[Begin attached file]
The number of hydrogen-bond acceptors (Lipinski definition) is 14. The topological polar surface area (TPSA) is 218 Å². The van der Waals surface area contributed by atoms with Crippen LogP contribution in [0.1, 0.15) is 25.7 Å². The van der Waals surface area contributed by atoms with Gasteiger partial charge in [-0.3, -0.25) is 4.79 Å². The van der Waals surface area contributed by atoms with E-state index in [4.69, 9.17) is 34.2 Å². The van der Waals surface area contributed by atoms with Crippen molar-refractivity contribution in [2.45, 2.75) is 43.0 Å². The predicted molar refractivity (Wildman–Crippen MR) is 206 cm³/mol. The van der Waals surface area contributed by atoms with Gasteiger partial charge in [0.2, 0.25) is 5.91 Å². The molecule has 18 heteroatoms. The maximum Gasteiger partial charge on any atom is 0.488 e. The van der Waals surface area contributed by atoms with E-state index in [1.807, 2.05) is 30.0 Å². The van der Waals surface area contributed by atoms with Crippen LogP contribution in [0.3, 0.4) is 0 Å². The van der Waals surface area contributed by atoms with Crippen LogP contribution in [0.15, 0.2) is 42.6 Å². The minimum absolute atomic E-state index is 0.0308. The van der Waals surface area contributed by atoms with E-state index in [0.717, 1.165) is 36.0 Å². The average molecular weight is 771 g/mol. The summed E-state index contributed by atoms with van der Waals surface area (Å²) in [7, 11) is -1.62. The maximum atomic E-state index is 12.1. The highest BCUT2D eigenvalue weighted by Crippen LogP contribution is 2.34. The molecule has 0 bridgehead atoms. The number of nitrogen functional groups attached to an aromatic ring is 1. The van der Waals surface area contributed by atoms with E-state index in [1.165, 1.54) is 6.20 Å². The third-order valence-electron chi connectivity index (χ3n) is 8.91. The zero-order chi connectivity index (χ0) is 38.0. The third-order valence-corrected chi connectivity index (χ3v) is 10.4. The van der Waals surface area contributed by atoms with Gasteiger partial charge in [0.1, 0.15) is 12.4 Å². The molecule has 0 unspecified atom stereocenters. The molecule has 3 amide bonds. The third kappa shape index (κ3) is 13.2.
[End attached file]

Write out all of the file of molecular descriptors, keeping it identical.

The number of hydrogen-bond acceptors (Lipinski definition) is 14. The topological polar surface area (TPSA) is 218 Å². The van der Waals surface area contributed by atoms with Crippen LogP contribution in [0.1, 0.15) is 25.7 Å². The van der Waals surface area contributed by atoms with Gasteiger partial charge in [-0.3, -0.25) is 4.79 Å². The van der Waals surface area contributed by atoms with E-state index in [4.69, 9.17) is 34.2 Å². The van der Waals surface area contributed by atoms with Crippen molar-refractivity contribution in [2.45, 2.75) is 43.0 Å². The predicted molar refractivity (Wildman–Crippen MR) is 206 cm³/mol. The van der Waals surface area contributed by atoms with Gasteiger partial charge in [0.2, 0.25) is 5.91 Å². The molecule has 18 heteroatoms. The maximum Gasteiger partial charge on any atom is 0.488 e. The van der Waals surface area contributed by atoms with E-state index in [1.807, 2.05) is 30.0 Å². The van der Waals surface area contributed by atoms with Crippen LogP contribution in [0.3, 0.4) is 0 Å². The van der Waals surface area contributed by atoms with Crippen LogP contribution in [0.15, 0.2) is 42.6 Å². The minimum absolute atomic E-state index is 0.0308. The van der Waals surface area contributed by atoms with E-state index in [0.717, 1.165) is 36.0 Å². The average molecular weight is 771 g/mol. The summed E-state index contributed by atoms with van der Waals surface area (Å²) in [7, 11) is -1.62. The maximum atomic E-state index is 12.1. The highest BCUT2D eigenvalue weighted by Crippen LogP contribution is 2.34. The molecule has 0 bridgehead atoms. The number of nitrogen functional groups attached to an aromatic ring is 1. The van der Waals surface area contributed by atoms with E-state index in [1.165, 1.54) is 6.20 Å². The third-order valence-electron chi connectivity index (χ3n) is 8.91. The zero-order chi connectivity index (χ0) is 38.0. The third-order valence-corrected chi connectivity index (χ3v) is 10.4. The van der Waals surface area contributed by atoms with Gasteiger partial charge in [0.1, 0.15) is 12.4 Å². The molecule has 0 unspecified atom stereocenters. The molecule has 3 amide bonds. The third kappa shape index (κ3) is 13.2.